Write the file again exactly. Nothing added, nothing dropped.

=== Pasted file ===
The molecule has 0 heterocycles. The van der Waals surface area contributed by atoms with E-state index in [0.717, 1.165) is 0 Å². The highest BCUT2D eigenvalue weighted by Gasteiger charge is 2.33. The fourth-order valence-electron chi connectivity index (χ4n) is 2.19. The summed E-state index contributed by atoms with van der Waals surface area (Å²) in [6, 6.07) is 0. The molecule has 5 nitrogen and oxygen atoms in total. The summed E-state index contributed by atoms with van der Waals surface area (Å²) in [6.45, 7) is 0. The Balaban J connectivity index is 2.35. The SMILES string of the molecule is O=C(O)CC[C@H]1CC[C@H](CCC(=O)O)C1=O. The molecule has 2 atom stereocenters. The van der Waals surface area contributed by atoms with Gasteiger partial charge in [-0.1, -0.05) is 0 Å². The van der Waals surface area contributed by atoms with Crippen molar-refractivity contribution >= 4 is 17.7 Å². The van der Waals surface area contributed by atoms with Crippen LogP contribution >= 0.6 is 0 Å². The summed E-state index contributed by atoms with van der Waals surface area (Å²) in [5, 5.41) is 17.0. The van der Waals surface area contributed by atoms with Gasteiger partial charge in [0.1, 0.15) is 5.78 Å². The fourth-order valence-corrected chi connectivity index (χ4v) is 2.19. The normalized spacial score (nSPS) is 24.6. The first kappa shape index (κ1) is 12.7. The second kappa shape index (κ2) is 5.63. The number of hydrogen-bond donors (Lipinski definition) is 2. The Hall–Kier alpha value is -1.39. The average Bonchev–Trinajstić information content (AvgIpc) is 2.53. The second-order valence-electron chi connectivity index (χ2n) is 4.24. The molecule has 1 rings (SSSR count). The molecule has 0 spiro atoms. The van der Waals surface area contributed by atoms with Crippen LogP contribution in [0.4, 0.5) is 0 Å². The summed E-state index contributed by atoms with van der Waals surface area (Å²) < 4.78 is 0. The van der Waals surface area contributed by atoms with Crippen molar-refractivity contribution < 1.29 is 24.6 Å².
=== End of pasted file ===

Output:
The molecule has 0 heterocycles. The van der Waals surface area contributed by atoms with E-state index in [0.717, 1.165) is 0 Å². The highest BCUT2D eigenvalue weighted by Gasteiger charge is 2.33. The fourth-order valence-electron chi connectivity index (χ4n) is 2.19. The summed E-state index contributed by atoms with van der Waals surface area (Å²) in [6, 6.07) is 0. The molecule has 5 nitrogen and oxygen atoms in total. The summed E-state index contributed by atoms with van der Waals surface area (Å²) in [6.45, 7) is 0. The Balaban J connectivity index is 2.35. The SMILES string of the molecule is O=C(O)CC[C@H]1CC[C@H](CCC(=O)O)C1=O. The molecule has 2 atom stereocenters. The van der Waals surface area contributed by atoms with Gasteiger partial charge in [-0.1, -0.05) is 0 Å². The van der Waals surface area contributed by atoms with Crippen molar-refractivity contribution >= 4 is 17.7 Å². The van der Waals surface area contributed by atoms with Crippen LogP contribution >= 0.6 is 0 Å². The summed E-state index contributed by atoms with van der Waals surface area (Å²) in [5, 5.41) is 17.0. The van der Waals surface area contributed by atoms with Gasteiger partial charge in [0.1, 0.15) is 5.78 Å². The fourth-order valence-corrected chi connectivity index (χ4v) is 2.19. The normalized spacial score (nSPS) is 24.6. The first kappa shape index (κ1) is 12.7. The second kappa shape index (κ2) is 5.63. The number of hydrogen-bond donors (Lipinski definition) is 2. The Hall–Kier alpha value is -1.39. The average Bonchev–Trinajstić information content (AvgIpc) is 2.53. The second-order valence-electron chi connectivity index (χ2n) is 4.24. The molecule has 1 rings (SSSR count). The molecule has 0 spiro atoms. The van der Waals surface area contributed by atoms with Crippen LogP contribution in [0.4, 0.5) is 0 Å². The summed E-state index contributed by atoms with van der Waals surface area (Å²) < 4.78 is 0. The van der Waals surface area contributed by atoms with Crippen molar-refractivity contribution < 1.29 is 24.6 Å².